MINNEAPOLIS — This election, the future of the Minneapolis Police Department could be changed forever.
If Minneapolis voters approve ballot question 2, MPD would be removed from the city's charter and be merged with a new Department of Public Safety. If this happens, the Minneapolis city council has until Dec. 3 to start the restructuring.
But there are bigger implications to this vote that would affect departments beyond MPD:
What happens to all of the mutual aid agreements between MPD and other law enforcement agencies around the state?
Right now, MPD has contracts with 15 other departments:
- Belle Plaine PD
- Columbia Heights PD
- Cook County Sheriff
- Fridley PD
- Mcleod Co Sheriff
- New Hope PD
- Pine County Sheriff
- Rochester PD
- Wright Co Sheriff
- West Central SWAT
- Brooklyn Park
- Henn Co Chiefs of Police
- Ramsey Co
- St Paul
This list, provided by MPD, shows some departments locked into a contract of mutual aid until spring of 2024, a move made the month before the murder trial of former Minneapolis police officer Derek Chauvin.
City Council President Lisa Bender doesn't think much will change.
"I don’t see any reason that the contracts themselves would change... yes, for the time being. I don’t think anyone in the city would prefer that as a permanent solution," Bender said.
This means officers and deputies from around the state, as long as they are in the contract, can still come into Minneapolis when requested for assistance. We saw this last summer during the protests following the killing of George Floyd.
Those involved in law enforcement have doubts those contracts will last.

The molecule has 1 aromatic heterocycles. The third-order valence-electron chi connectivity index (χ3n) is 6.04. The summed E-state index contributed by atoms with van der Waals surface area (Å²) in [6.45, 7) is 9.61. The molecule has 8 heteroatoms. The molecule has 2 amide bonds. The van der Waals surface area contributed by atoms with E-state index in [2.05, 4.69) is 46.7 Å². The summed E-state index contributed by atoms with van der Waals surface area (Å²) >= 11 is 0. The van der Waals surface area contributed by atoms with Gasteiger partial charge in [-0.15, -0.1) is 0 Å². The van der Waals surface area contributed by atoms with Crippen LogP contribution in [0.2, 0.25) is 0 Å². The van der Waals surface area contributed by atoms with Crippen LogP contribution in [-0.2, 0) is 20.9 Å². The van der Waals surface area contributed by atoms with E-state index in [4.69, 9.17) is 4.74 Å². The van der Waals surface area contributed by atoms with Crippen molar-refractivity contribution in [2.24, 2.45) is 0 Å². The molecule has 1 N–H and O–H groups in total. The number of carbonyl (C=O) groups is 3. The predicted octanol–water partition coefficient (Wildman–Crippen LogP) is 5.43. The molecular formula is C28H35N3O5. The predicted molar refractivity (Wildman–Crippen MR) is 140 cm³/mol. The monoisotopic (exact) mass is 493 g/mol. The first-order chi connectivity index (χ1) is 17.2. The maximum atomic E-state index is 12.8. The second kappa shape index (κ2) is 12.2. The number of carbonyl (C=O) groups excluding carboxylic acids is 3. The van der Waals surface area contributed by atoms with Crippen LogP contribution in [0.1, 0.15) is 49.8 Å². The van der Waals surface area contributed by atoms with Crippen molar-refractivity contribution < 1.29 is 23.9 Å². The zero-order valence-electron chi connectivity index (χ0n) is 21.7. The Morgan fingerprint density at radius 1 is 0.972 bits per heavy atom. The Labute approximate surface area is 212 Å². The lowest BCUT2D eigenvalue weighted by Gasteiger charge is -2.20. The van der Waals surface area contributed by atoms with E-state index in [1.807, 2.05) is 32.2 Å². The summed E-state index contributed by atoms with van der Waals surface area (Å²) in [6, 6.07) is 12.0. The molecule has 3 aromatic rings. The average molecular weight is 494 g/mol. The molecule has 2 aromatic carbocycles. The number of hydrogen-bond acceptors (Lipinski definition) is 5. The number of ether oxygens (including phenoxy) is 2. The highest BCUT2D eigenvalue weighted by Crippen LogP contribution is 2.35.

"I think the local departments will do the right thing and provide assistance and not leave the residents hanging out there when they need police help... but it isn't going to be something they're looking to do," said former Hennepin County Sheriff Rich Stanek. "They're strapped for resources to protect their own communities.
Stanek told KARE 11 he believes the contracts will need to be renegotiated since they were made under Chief Arradondo.
"All of those agreements could be null and void and would have to be renegotiated, resigned and maybe have a different perspective about how they go about doing their business," Stanek said.
Minister JaNaé Bates, the Communications Director for Yes 4 Minneapolis, a committee supportive of the ballot measure, said merging MPD into a Department of Public Safety, could be good for maintaining a consistent plan for different law enforcement agencies to follow.
"Changing this charter makes it possible to have truly wide oversight and not have it lay in a black box conversation behind closed doors with the mayor," said Bates. "If people see police officers, what actually should happen, is that the people of Minneapolis should have a good relationship with police officers."
Officials with the city of Minneapolis told KARE 11 they can't discuss contract negotiations until there are results from the election.
But no matter what happens, it's safe to say there will be no immediate overhaul come Nov. 3.
"There isn't going to be any sudden overnight shift that people in Minneapolis don't know about ahead of time," Bender said.
WATCH: Minneapolis ballot question 2: What's the plan?